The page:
After a brief conversation with a chain store manager, the two women retrieved a large black container from their van and wheeled it into the bathroom. Ms. Hull opened the faucet and let the cold water run. The two snapped on disposable gloves, unpacked their equipment, and began collecting tap water.

Ms. Hull checked the water temperature and filled water in a vial of formaldehyde for cell counts. Dr. Stanish placed another vial of water in a portable chlorine meter for analysis. “We’re in and out in about 10 minutes,” she said. Ms. Hull flipped the faucet off. On to the next tap.

By nightfall, the van would be loaded with close to 30 gallons of water sampled from dozens of locations across the Ohio River Valley. Dr. Stanish and Ms. Hull planned to set up a mobile laboratory in a hotel room in Morgantown, W.Va., all in an effort to understand a hidden underground ecology where organisms eke out a living in dark, cool pipes loaded with chlorine.

“What we know so far is that it’s usually very clean,” Dr. Stanish said. “But it’s a disturbed environment.”

The 53,000 water utilities in the United States deliver some of the safest drinking water in the world — a public health victory of unrivaled success that began in 1908 with chlorination campaigns in Jersey City and Chicago. Still, millions of individual cases of waterborne diseases occur annually and related hospitalization costs approach $1 billion each year. In 2007 and 2008, the most recent years for which figures are available, the Centers for Disease Control and Prevention recorded 164 waterborne disease outbreaks, almost entirely from protozoan cysts of the parasite Cryptosporidium.

New rules from the Environmental Protection Agency, instituted after earlier outbreaks, have led New York City and other municipalities with unfiltered surface reservoirs to begin zapping tap water with ultraviolet light to inactivate organisms like Cryptosporidium that resist chlorine-based treatments.

The water supply system remains a deteriorating, mostly subterranean infrastructure so complex that in many municipalities officials can’t even say where all the pipes are laid. The need for upgrades has never been greater, a report issued this year by the American Academy of Microbiology said, but they first want to understand what’s living down there.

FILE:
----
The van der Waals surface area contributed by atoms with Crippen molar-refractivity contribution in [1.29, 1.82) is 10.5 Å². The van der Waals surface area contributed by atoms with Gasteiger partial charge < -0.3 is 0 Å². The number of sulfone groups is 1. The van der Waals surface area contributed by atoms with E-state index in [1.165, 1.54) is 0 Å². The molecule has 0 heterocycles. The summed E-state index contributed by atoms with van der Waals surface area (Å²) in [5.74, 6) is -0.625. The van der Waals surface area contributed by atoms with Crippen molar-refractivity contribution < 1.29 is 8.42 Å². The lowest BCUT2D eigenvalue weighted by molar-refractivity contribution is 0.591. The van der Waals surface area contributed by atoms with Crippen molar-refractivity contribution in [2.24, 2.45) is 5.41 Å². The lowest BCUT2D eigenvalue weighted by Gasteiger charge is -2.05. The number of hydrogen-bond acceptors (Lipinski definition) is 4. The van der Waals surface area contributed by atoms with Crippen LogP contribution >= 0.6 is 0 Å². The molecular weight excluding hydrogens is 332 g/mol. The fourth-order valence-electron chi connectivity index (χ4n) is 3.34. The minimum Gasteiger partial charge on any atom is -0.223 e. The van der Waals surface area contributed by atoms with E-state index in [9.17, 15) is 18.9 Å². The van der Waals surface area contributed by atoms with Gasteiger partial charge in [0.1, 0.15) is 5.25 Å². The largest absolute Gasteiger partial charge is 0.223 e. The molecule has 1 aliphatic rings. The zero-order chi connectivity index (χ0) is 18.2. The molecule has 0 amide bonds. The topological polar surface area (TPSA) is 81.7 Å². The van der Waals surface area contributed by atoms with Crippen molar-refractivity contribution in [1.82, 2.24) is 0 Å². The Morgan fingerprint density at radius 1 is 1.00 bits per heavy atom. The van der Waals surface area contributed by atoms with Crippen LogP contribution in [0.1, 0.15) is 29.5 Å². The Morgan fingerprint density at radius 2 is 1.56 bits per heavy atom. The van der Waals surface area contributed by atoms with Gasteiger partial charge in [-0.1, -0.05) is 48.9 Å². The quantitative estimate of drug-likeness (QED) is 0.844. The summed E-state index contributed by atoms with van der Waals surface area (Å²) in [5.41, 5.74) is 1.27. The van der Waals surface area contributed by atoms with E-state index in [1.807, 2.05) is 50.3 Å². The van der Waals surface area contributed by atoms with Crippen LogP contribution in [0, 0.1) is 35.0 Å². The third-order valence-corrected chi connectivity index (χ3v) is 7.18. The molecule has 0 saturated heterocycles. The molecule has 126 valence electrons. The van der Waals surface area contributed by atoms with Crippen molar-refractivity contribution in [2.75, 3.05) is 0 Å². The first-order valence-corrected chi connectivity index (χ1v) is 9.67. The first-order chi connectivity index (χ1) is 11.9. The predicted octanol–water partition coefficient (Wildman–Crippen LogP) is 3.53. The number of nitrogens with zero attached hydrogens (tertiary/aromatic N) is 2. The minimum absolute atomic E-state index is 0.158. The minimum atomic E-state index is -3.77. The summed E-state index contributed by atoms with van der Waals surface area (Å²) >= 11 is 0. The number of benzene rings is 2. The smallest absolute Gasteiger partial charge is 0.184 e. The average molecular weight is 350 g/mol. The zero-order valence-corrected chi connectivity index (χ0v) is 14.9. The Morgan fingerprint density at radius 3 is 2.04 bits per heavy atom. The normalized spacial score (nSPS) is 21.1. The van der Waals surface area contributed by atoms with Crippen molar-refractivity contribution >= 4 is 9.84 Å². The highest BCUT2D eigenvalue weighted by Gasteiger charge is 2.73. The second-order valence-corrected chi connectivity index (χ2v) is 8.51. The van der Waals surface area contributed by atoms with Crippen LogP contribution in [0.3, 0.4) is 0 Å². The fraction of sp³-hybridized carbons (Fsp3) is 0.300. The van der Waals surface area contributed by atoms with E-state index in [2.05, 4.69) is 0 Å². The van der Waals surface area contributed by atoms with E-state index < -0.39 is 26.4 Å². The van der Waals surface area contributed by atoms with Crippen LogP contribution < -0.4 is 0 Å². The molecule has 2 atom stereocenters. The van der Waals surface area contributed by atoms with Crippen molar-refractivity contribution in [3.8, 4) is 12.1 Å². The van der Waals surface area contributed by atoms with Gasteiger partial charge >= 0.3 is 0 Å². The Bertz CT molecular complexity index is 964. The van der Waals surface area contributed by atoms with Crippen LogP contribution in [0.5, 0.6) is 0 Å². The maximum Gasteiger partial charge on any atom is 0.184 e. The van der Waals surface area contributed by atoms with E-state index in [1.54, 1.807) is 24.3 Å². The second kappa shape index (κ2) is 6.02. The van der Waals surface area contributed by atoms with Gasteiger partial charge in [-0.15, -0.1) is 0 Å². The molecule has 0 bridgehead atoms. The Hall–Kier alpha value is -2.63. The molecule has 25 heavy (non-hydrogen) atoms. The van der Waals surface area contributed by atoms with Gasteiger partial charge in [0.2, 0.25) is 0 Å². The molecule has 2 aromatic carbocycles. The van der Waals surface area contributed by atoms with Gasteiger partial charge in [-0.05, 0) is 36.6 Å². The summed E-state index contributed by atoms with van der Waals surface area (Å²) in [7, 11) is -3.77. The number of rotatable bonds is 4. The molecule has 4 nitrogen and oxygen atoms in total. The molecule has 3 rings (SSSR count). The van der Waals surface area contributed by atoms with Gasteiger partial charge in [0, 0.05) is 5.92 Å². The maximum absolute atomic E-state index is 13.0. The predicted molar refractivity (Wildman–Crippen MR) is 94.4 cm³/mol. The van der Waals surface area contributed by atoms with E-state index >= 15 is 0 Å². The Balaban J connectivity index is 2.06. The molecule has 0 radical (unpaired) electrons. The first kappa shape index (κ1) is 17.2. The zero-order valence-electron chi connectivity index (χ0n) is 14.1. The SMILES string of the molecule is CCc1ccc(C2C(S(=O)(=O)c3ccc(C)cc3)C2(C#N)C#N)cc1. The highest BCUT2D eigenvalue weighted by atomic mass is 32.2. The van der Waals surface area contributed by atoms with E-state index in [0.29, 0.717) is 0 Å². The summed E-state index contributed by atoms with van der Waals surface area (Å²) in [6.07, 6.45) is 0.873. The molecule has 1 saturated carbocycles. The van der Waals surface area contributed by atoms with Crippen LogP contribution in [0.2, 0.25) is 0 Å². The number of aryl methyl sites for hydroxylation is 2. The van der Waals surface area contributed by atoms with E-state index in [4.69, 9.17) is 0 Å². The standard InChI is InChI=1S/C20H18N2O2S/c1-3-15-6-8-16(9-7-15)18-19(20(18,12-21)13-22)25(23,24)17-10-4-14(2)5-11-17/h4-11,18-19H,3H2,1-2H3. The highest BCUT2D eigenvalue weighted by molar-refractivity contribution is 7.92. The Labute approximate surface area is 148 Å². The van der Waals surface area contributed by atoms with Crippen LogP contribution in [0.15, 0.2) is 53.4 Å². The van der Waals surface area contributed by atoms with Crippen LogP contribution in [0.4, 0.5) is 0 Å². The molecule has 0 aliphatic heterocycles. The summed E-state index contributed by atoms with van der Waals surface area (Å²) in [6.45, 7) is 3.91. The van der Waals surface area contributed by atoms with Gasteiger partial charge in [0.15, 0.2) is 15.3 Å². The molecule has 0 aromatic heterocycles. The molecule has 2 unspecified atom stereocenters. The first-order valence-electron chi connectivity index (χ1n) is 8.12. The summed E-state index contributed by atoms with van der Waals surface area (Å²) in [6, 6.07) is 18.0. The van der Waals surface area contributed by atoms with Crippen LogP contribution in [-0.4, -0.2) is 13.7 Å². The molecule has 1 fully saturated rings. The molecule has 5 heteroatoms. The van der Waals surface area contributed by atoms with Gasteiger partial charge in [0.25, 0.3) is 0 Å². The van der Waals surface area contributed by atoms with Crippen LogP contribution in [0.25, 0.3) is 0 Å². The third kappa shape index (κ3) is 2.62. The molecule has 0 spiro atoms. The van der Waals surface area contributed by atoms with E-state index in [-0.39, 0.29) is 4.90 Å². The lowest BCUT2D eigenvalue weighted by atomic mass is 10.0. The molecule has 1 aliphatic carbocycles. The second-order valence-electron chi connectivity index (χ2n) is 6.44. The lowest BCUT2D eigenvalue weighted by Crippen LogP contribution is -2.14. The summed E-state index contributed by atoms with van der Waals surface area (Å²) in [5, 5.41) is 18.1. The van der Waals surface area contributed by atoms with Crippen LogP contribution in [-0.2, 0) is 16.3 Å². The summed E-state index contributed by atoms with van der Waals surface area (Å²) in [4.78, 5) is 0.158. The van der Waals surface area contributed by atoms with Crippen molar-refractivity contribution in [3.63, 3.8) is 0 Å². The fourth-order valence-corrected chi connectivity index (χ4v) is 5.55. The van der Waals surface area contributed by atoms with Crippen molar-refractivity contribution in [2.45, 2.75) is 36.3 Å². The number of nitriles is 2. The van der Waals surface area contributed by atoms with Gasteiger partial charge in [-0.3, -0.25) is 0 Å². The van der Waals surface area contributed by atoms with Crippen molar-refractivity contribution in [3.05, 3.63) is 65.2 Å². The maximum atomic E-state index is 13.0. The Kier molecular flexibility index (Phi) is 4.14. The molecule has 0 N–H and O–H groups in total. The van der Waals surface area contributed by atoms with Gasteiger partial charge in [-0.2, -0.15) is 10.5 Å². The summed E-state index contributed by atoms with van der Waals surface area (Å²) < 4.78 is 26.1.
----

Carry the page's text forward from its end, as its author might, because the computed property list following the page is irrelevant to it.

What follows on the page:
“We have done the right thing with water treatment,” said Joseph O. Falkinham III, a microbiologist at Virginia Tech. “What we have now is an unexpected consequence of doing the right thing.”

That’s why scientists like Dr. Stanish and Ms. Hull drove hundreds of miles this summer to collect tap water in 20 municipalities. Their eight-day road trip, which started in Ohio, traced a clockwise arc down through Fairmont, W.Va., and Hazard, Ky., before ending up back in Cincinnati. The field work, led by Norman Pace, a biologist at the University of Colorado Boulder, and financed by the Sloan Foundation, is beginning to map the ecological niches favored by certain aquatic organisms, which could lead to better screening methods and better water treatment.

Chlorine-based disinfectants destroy harmful cellular organisms that cause illness — eliminating infectious diseases like typhoid, cholera and dysentery — but to call the process purification is a misnomer. The researchers estimate that between 10 and 100 million free-floating, or planktonic, organisms survive in every quart of tap water.

Despite new genetic techniques, the federally mandated method for identifying what’s in drinking water focus on coliform bacteria, which can be indicators of fecal contamination. Water managers crank up the chlorine when the bacteria are found, although the vast majority of coliform bacteria do not sicken people.

Other microorganisms in drinking water — methylobacteria, sphingomonads, mycobacteria — survive chlorine-based treatment. And many scientists fear that the use of chlorine can result in the growth of resistant and sometimes harmful microorganisms, including Legionella, the cause of Legionnaires’ disease and Pontiac fever, and the nontuberculous mycobacteria, which can infect the lungs, skin and other organs.

Mycobacteria are common inhabitants in drinking water systems, and researchers are particularly interested in the estimated 20,000 infections they cause annually. When ingested or inhaled, mycobacteria can infect the lungs of the elderly or immunocompromised individuals. The infections are sometimes an occupational hazard at indoor pools, called “lifeguard lung.”

The bacteria can be spread with humidifiers, misted supermarket vegetables, or endoscopes and other medical equipment cleaned with tap water. Dr. Falkinham, for example, has isolated genetically identical strains of these bacteria from the lungs of affected patients and from household plumbing.

The incidence has given new urgency to understanding the environment in which they thrive, or at least survive: the nitrites and sulfites, dissolved oxygen, and the entire assemblage of microbes living in pipes. If this year’s samples collected from the industrialized Ohio River Valley resemble those collected last year, when two postdoctoral researchers, Eric Holinger and Kim Ross, made a similar water-sampling expedition along the relatively unpopulated areas along the Arkansas and Mississippi rivers, then the two systems will serve as a representative whole.